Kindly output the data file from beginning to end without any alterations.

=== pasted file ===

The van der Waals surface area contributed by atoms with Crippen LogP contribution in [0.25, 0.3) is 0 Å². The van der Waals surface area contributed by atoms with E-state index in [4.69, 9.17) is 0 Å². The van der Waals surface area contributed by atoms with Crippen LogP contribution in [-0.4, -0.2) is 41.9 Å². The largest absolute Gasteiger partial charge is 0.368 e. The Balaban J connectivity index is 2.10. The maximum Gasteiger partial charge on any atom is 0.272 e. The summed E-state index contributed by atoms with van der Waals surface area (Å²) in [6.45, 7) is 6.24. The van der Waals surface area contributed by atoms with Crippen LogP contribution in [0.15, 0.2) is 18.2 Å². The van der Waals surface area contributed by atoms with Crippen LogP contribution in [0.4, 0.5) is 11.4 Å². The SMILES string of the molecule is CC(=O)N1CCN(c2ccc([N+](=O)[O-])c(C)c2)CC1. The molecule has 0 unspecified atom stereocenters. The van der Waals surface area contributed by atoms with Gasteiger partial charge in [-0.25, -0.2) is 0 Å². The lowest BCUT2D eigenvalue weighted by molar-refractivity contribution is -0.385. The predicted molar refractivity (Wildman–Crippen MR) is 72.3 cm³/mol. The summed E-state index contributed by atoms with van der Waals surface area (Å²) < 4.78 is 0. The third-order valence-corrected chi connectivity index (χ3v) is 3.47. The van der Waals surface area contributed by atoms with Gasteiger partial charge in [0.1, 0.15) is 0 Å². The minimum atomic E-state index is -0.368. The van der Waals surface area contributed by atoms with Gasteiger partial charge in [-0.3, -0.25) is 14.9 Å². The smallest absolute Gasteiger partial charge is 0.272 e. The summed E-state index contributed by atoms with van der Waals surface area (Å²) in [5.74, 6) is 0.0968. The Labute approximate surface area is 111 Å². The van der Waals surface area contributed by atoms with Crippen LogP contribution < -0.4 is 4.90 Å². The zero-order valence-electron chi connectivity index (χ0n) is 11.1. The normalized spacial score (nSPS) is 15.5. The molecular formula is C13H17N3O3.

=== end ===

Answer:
The van der Waals surface area contributed by atoms with Crippen LogP contribution in [0.25, 0.3) is 0 Å². The van der Waals surface area contributed by atoms with E-state index in [4.69, 9.17) is 0 Å². The van der Waals surface area contributed by atoms with Crippen LogP contribution in [-0.4, -0.2) is 41.9 Å². The largest absolute Gasteiger partial charge is 0.368 e. The Balaban J connectivity index is 2.10. The maximum Gasteiger partial charge on any atom is 0.272 e. The summed E-state index contributed by atoms with van der Waals surface area (Å²) in [6.45, 7) is 6.24. The van der Waals surface area contributed by atoms with Crippen LogP contribution in [0.15, 0.2) is 18.2 Å². The van der Waals surface area contributed by atoms with Crippen LogP contribution in [0.4, 0.5) is 11.4 Å². The SMILES string of the molecule is CC(=O)N1CCN(c2ccc([N+](=O)[O-])c(C)c2)CC1. The molecule has 0 unspecified atom stereocenters. The van der Waals surface area contributed by atoms with Gasteiger partial charge in [-0.25, -0.2) is 0 Å². The lowest BCUT2D eigenvalue weighted by molar-refractivity contribution is -0.385. The predicted molar refractivity (Wildman–Crippen MR) is 72.3 cm³/mol. The summed E-state index contributed by atoms with van der Waals surface area (Å²) < 4.78 is 0. The third-order valence-corrected chi connectivity index (χ3v) is 3.47. The van der Waals surface area contributed by atoms with Gasteiger partial charge in [0.1, 0.15) is 0 Å². The minimum atomic E-state index is -0.368. The van der Waals surface area contributed by atoms with Gasteiger partial charge in [-0.3, -0.25) is 14.9 Å². The smallest absolute Gasteiger partial charge is 0.272 e. The summed E-state index contributed by atoms with van der Waals surface area (Å²) in [5.74, 6) is 0.0968. The Labute approximate surface area is 111 Å². The van der Waals surface area contributed by atoms with Crippen LogP contribution < -0.4 is 4.90 Å². The zero-order valence-electron chi connectivity index (χ0n) is 11.1. The normalized spacial score (nSPS) is 15.5. The molecular formula is C13H17N3O3.